Category Archives: Lent

Lenten Appeals – Is Jesus Embarrassed?

Today, during the Holy Sacrifice of the Mass, our pastor reminded us about the Bishop’s Lenten Appeal, an annual exercise where pastors are required to direct their parishioners, while sitting in the pews, to actually fill out annual financial pledges for the Diocese.  He briefly reminded us about the pledge cards (from last Sunday) before he began the homily this morning.  I really appreciated the brevity, as it is our desire at that time to learn a lesson of God, not to be lectured on the needs of our very, very wealthy Diocesan church.

Resurrection and WoundsInterestingly, during he Liturgy of the Eucharist, with my eyes closed, I saw in my mind our resurrected Jesus Christ dressed in a common, dirty and dingy one-piece ankle-length tunic, as if atoning, standing behind the priest and deacon at the altar, inaudibly exhorting,

Come, all you who are thirsty and hungry! Come, take, eat, drink for free!  I give it freely! 

The Lord our God exhorts us that He does not charge us for His love.  He does not require from us a tithe to Him for what He offers.  It is offered freely, out of true love.  And, He gives us a symbol of personal atonement and embarrassment, on our behalf.

I sensed His embarrassment about the calls for funds, calls which seem to constantly emanate from the ambo in the sanctuaries of our parish chapels during these times.  The message is, “If you pay us, we will serve you and ourselves, too.”  This is not the Lord’s message, though, and He wants to make that clear.  For-pay permanent deacons, heed this warning.

I sensed His atonement for the sins of the Church Hierarchy.  The Lord is embarrassed at the many scandals which have been revealed – scandals at the hands of cardinals, bishops, priests, deacons, religious, teachers and parents – and instead of the Hierarchy contritely atoning for sins, it continues – administering daily routines – focusing on the money that can be gathered in from the hands of the Faithful during this season of alms-giving, fasting and prayer.  But, who is atoning besides Jesus?  That is, who is making amends, in their hearts, for the wrongs that have been perpetrating on the Church by its own Hierarchy?

Perhaps, during Lent, the Church Hierarchy should be atoning with Jesus Christ and alms-giving, not project-promoting and wealth-begging.  Certainly, projects are necessary, but, perhaps, now during Lent is a very good time for atoning.  For as it is written and as it was read at the Ash Wednesday Liturgy of the Word,

Between the porch and the altar
let the priests, the ministers of the LORD, weep,
And say, “Spare, O LORD, your people,
and make not your heritage a reproach,
with the nations ruling over them!
Why should they say among the peoples,
‘Where is their God?'” [Joel 2:17]

The Lord Jesus makes Himself present and known, “I Am here!  Know Me. I Am not leaving you.”  But, the Church Hierarchy sometimes makes Him seem less present, less real, more like Money, less like Love, less like He Who Atones and Redeems.  If priests participate in the Priesthood of Jesus Christ, then priests should be moved, internally, to offer more outward signs of atonement for the sins of the Hierarchy.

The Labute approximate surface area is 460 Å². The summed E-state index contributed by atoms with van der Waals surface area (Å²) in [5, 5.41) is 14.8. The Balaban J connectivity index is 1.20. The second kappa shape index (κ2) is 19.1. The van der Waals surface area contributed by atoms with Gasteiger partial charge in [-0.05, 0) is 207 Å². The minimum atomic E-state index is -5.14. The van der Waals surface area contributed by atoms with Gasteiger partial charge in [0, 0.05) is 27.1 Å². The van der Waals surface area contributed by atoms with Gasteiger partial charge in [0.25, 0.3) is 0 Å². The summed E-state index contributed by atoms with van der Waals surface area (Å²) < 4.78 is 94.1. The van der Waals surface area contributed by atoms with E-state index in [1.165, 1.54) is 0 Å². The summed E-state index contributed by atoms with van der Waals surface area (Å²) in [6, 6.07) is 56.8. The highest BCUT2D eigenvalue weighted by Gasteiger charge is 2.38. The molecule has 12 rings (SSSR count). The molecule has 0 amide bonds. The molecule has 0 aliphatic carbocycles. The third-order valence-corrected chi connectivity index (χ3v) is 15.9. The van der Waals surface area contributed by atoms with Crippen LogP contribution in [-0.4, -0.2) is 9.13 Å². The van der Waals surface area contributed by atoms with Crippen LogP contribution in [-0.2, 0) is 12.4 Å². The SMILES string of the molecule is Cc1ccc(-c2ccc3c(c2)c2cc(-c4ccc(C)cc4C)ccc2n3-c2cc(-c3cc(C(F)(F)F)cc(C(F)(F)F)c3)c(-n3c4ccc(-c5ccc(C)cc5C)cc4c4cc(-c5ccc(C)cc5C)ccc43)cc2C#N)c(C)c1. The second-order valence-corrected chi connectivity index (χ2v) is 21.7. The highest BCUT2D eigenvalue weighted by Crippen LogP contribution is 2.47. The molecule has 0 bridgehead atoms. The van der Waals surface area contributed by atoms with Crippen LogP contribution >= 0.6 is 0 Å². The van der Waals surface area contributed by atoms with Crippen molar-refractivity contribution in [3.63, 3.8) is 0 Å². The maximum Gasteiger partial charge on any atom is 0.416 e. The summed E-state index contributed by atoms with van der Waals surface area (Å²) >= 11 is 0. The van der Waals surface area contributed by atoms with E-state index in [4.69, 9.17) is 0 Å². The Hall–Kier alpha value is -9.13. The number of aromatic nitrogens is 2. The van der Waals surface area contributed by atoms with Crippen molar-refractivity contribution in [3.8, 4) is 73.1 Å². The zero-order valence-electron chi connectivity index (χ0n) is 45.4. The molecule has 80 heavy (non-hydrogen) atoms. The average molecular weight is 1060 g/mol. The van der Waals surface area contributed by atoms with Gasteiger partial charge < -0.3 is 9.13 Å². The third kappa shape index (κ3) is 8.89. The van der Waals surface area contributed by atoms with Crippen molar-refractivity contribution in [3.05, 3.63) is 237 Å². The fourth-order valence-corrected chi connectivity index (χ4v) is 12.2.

At the end of the Mass for the final blessing, our Lord Jesus stood behind the altar, in front of His Tabernacle, and, with eyes closed,  I only saw His blessing.

 

I Will Know You in Your Wounds

image“Then he said to Thomas, ‘Put your finger here and see my hands, and bring your hand and put it into my side, and do not be unbelieving, but believe.”

~ The Lord, Jesus Christ to St. Thomas the Apostle, gospel of John, 20:27 NAB

Do you know someone close to you who has deep scars of some type, whether physical or emotional or both, and the circumstances surrounding those scars?  If you know the scars and the circumstances, do you not have a more intimate bond with them than someone else who is acquainted yet hasn’t this knowledge?  You do, and this knowledge draws you closer to them if you have the capacity for compassion and love, and if this compassion and love can flow freely from you to them.  But, these things can become thwarted or blocked by some obstacle – some vice or wrong or injustice, whether actual or perceived, which has been done between you two, where distrust is allowed to grow and fester.   True?

Isn’t this what happens between us and God when we commit sin or become self-absorbed, e.g., through anger, in some way?  By our sins or bad actions, we lose the ability to be tender and we become hardened.  We forget Who our Friend Is, and we inadvertently begin blocking the flow of life-giving love and mercy into our own souls such that we are unable and, eventually, unwilling to allow the love and compassion to continue flowing into and then out from us to others in need.

Is this not what happened to St. Thomas the Apostle?  Yet, when he returned to investigate and touch the Very Wounds of Christ, his spiritual eyes were opened and he knew with faith…the obstacles were removed and he was once again able to believe and hope and love…

“Thomas answered and said to Him, ‘My Lord and my God!'”

~ Gospel of John, 20:28 NAB

Was this not a miraculous healing of Thomas’ soul which had become hardened?

Ponder the Wounds of Christ during Lent.  Touch His Wounds in the Sacrament of Reconciliation.  There is constant, salvific healing there.